Our Beaufort, SC, Orthodontist Answers – What Is Malocclusion?
Occlusion is the word used to refer to the way your teeth align. Normally, they should be straight, properly aligned, with the upper jaw just slightly overlapping the lower jaw. Malocclusion is a condition where the teeth do not align properly, which leads to issues with your bite. There are different types of malocclusion depending on the way the teeth are misaligned. Malocclusion can lead to oral health complications, cause teeth and jaw pain, shifting teeth, and facial structure changes. Our Beaufort, SC, orthodontist offers some information about this common orthodontic issue and how to treat it.
Types of Malocclusion
- Overbite: The upper jaw significantly overlaps the lower jaw, leaving a large gap in between the teeth
- Underbite: The lower jaw overlaps the upper jaw and protrudes outward, leading to a change in the shape of the face
- Crossbite: One or more teeth on one side of the jaw do not correspond to the tooth on the other side
What Causes Malocclusion?
There are some risk factors for malocclusion, but most cases are caused by genetic factors or abnormal tooth growth. Some things, such as long-term pacifier or bottle usage, or injuries to the jaw can lead to a misaligned bite. Avoiding pacifiers after the age of 3 and curbing thumb-sucking in children may help avoid orthodontic issues.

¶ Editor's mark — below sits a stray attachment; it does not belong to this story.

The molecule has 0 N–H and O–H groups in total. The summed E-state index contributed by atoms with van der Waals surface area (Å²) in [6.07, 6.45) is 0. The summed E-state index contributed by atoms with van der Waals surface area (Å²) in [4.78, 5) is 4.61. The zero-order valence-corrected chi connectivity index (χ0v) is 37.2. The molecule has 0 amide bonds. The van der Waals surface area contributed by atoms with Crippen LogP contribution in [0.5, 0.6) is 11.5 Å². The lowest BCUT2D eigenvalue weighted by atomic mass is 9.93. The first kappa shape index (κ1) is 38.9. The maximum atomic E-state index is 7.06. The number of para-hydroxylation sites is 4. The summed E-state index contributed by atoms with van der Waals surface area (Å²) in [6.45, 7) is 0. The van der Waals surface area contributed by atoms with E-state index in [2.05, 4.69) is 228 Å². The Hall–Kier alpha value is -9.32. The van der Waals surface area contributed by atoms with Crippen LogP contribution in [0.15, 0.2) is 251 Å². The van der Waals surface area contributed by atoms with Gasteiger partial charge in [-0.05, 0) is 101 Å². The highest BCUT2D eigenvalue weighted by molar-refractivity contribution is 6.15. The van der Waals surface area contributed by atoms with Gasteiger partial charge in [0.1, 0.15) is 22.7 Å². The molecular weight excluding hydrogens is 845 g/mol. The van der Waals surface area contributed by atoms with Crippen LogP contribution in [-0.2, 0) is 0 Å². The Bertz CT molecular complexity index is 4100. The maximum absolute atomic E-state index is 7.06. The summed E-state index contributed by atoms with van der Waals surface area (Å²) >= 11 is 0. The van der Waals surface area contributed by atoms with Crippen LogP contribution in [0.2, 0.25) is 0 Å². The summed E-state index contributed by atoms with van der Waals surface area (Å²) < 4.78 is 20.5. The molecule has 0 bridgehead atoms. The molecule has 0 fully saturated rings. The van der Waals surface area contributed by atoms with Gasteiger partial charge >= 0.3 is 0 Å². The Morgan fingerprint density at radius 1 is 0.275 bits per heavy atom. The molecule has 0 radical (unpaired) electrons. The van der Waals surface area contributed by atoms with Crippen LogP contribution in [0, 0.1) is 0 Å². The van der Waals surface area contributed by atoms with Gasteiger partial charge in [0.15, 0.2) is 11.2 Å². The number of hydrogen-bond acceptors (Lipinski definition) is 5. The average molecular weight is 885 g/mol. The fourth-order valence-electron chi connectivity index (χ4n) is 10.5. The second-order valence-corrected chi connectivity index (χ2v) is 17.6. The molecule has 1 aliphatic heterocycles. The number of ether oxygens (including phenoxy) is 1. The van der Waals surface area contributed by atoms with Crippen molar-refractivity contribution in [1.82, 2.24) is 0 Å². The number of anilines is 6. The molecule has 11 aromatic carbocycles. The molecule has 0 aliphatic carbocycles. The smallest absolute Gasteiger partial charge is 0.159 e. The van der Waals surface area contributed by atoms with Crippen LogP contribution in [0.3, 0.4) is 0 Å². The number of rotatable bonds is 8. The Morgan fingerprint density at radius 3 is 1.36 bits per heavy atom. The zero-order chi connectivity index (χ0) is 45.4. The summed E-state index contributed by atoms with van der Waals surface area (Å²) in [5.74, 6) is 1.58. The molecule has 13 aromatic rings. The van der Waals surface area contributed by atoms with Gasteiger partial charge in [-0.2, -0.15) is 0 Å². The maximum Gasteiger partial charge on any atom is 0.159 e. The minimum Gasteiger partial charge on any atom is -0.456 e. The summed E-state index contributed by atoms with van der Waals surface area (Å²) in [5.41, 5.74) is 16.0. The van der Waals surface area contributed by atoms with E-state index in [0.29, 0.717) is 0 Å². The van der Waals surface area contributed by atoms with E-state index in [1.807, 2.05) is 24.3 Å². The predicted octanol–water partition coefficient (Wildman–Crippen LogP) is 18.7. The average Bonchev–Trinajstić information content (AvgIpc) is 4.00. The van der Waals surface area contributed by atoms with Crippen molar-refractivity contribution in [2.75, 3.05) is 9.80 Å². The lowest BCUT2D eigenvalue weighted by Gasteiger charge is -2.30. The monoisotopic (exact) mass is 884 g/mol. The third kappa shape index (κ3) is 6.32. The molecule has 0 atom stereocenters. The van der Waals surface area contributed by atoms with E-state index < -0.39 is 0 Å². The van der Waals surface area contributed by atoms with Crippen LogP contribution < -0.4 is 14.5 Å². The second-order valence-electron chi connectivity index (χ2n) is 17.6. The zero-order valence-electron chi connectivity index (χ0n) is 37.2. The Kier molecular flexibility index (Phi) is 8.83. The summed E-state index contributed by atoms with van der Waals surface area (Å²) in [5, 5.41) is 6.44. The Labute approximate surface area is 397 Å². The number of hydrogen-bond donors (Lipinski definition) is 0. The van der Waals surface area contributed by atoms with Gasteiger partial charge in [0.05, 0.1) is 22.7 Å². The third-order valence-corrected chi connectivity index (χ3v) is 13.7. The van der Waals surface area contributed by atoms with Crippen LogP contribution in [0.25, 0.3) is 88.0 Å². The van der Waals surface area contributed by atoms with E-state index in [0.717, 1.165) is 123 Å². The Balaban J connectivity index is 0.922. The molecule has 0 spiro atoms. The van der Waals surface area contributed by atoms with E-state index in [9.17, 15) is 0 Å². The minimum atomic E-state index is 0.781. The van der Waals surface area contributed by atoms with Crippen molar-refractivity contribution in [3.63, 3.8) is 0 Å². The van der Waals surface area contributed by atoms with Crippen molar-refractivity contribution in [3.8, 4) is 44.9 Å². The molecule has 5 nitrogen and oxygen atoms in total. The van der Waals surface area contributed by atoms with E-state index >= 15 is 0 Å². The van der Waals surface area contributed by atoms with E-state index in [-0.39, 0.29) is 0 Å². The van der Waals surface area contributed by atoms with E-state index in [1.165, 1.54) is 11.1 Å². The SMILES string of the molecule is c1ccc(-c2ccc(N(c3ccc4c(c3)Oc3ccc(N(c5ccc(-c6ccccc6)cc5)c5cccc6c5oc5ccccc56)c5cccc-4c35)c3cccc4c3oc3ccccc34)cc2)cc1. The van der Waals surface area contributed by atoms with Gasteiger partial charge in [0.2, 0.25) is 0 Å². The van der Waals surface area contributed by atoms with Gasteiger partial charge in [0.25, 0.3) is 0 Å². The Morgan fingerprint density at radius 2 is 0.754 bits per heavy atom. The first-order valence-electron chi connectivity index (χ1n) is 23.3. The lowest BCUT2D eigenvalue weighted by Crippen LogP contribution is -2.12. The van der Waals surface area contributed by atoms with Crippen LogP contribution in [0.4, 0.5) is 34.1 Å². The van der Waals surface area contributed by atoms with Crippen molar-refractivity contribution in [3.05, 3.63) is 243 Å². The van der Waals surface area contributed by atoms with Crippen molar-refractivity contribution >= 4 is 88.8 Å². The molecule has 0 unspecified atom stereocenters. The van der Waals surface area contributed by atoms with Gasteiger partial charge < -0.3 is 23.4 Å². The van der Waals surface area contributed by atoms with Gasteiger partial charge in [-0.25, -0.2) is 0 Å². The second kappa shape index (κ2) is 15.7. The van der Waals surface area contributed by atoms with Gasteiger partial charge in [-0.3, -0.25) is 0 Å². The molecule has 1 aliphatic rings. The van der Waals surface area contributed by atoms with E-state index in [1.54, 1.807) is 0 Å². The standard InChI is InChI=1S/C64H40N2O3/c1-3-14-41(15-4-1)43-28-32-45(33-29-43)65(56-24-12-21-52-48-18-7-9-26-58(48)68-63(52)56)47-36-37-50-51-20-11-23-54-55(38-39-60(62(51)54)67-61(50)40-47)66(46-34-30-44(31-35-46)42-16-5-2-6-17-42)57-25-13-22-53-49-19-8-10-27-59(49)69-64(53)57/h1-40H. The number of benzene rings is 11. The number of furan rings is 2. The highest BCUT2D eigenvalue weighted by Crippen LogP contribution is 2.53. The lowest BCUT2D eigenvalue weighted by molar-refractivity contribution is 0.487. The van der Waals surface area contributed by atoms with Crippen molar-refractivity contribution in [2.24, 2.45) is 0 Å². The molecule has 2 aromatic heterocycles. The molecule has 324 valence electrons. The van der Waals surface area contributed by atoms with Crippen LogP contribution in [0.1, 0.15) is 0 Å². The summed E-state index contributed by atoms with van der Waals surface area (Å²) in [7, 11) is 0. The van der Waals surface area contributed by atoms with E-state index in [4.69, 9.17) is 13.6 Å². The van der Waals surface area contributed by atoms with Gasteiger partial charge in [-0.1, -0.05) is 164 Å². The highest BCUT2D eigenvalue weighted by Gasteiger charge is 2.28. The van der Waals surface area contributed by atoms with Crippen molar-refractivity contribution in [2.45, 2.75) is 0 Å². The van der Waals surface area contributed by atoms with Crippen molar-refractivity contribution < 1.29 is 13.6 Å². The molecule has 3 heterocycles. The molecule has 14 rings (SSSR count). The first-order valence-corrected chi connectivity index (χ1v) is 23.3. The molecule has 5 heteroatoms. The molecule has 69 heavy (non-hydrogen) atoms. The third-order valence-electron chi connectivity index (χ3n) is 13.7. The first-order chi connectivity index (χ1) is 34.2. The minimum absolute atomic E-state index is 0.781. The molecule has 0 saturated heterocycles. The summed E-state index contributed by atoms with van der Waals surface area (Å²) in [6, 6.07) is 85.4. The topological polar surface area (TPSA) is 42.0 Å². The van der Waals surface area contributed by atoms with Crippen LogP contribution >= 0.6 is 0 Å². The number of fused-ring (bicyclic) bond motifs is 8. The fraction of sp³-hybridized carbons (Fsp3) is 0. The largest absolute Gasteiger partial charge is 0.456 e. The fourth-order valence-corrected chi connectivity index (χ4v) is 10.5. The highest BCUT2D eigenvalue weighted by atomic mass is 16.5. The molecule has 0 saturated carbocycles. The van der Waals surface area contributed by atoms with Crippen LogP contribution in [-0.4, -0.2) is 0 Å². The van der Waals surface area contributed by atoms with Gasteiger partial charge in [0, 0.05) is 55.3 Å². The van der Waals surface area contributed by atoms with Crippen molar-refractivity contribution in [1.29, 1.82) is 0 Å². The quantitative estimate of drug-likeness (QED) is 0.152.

To diagnose the condition, orthodontists run a series of diagnostics, taking into account these risk factors, to determine if malocclusion is present. The orthodontist examines how the bite fits together and the position of the jaw to check the type and severity of the malocclusion.
Benefits of Early Treatment
Treating malocclusion early is important to shorten the length of treatment and ensure that treatment is the most effective, as it is easier to adjust the bite and teeth in children.
If left untreated, malocclusion can lead to speech problems, face structure changes, and difficulty chewing or biting. Malocclusion can be treated with different types of braces, Invisalign, and spacers. Oral surgery can also be used if necessary, including reshaping of the jaw bone.